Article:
Daily Market Brief 24 August 2017

Sterling in Critical Condition

August 24th: Highlights

  • Pound reaches level not seen this decade
  • Recent fall gaining momentum
  • Government’s reactive Brexit strategy heavily criticized

No end in Sight

The pound’s fall accelerated yesterday as liquidity began to return to the market after what seems to have been an interminable summer period. Traders are content to buy the common currency, even at these elevated levels, content with the knowledge that not only are there sufficient factors to drive the current weakness but there is nothing the Government or Central bank can do to arrest the slide.

Sterling fell to a low of 0.9238 and has continued to fall overnight. The Government’s attempt to demonstrate proactivity by issuing a whole raft of discussion papers has not been well received by the press, the opposition or in Brussels.

Yesterday’s attempt at clarification of the Government’s position over the role of the European Court of Justice simply brought further controversy and bolstered the view that there is no cohesive plan in place for Brexit as the first timeline approaches.

The two sides in the Brexit debate appear to be getting farther apart as positions become more entrenched. The treatment of EU citizens remaining in the following Brexit is a major concern for Brussels. The U.K. has at least confirmed, for better or worse, that it won’t countenance any laws other than those made in Westminster being applied in Britain.

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ECB speaking with one voice

It is difficult to recall ever having heard a comment or speech from a member of Governing Council of the European Central Bank in which he or she departs from the “official” line.

The Governor of the Estonian Central Bank and Council Member Ardo Hansson spoke yesterday of the banks relaxed view over the rise in the common currency. He confirmed that withdrawal of additional stimulus is tied to the performance of the region’s economy. The next ECB meeting is on September 7th and the tapering of the asset purchase scheme is slated for discussion then.

Mario Draghi, the ECB President, made the first of two scheduled speeches yesterday.

Speaking Germany Sr. Draghi avoided the pitfalls of his last public offering where he gave an unusually bullish view of the Eurozone economy. Yesterday he confined himself to comments about changes to monetary policy “never being easy” and avoided any mention of the steps available to the ECB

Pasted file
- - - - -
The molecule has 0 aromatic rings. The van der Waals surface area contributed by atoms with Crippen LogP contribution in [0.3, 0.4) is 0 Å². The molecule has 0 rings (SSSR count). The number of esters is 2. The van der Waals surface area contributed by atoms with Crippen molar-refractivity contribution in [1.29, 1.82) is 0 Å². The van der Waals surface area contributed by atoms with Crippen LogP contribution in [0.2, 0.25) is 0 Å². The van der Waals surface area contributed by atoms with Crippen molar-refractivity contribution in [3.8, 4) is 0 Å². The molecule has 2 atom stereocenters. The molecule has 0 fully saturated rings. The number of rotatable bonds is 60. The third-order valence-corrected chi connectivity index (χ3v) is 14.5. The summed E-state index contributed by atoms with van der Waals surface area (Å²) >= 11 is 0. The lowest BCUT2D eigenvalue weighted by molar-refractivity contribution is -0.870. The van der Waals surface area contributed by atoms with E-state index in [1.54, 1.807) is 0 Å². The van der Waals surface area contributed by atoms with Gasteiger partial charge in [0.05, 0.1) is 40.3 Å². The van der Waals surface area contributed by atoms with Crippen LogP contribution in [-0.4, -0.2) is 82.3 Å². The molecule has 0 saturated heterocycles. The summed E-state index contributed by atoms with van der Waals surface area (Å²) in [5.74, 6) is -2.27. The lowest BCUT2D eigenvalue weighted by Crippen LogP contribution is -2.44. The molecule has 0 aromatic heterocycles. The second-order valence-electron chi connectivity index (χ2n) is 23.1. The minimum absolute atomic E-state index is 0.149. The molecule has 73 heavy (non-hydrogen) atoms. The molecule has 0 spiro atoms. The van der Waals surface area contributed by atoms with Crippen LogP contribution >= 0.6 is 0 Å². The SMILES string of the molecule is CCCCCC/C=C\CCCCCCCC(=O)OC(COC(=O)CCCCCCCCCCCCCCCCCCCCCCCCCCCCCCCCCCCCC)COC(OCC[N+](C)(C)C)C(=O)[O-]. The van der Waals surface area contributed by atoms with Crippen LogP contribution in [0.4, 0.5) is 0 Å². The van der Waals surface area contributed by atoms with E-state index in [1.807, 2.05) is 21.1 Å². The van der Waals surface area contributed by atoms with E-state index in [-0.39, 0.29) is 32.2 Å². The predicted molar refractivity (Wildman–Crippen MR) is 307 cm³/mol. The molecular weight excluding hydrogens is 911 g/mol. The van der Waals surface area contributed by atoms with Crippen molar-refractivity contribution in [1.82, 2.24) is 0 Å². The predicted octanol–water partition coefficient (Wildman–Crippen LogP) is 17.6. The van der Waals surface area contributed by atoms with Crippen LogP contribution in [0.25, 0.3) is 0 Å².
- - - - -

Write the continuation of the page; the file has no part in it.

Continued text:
The Central Bankers meeting which got underway in Jackson Hole Wyoming yesterday is unlikely to see much in the way of policy clarification when Draghi speaks again on Friday.

There will also be a speech from Fed Chair Janet Yellen. Both she and Sr. Draghi are under pressure to reveal how the withdrawal of additional stimulus will work and its timing. Mark Carney, the Bank of England Governor can, at least, avoid those questions as he grapples with the effect of a slowing economy despite the stimulus that is in place.

Trump continues to campaign

President Trump has been criticized over his inability to enact any of the policies he promised during his election campaign. There is, however, one policy that he finds works for him and that is when things get a little rough get out on the road and address your adoring supporters. The transition from Businessman to politician has not been easy so Trump has simply avoided trying to bridge the gap.

He spoke in Arizona on Tuesday in a belligerent manner confirming that even if it meant shutting down the government the wall between the U.S. and Mexico would be built. Arizona is a state beset by issues over illegal immigration so Trump was “preaching to the choir”. He also defended his comments over the Charlottesville riots blaming the media (his favourite bete noir) for giving a platform to extremists.

Yesterday, speaking in Reno Nevada, he was more conciliatory in tone, urging unity. This continued re-invention is driving concern over how much longer he can continue making promises that don’t amount to anything but words. Economic stimulus and fiscal realignment are the most pressing issues. The Fed’s policy changes rely on expansionist policies yet, so far, they remain firmly in the President’s imagination.

Have a great day!

About Alan Hill

Alan has been involved in the FX market for more than 25 years and brings a wealth of experience to his content. His knowledge has been gained while trading through some of the most volatile periods of recent history. His commentary relies on an understanding of past events and how they will affect future market performance.”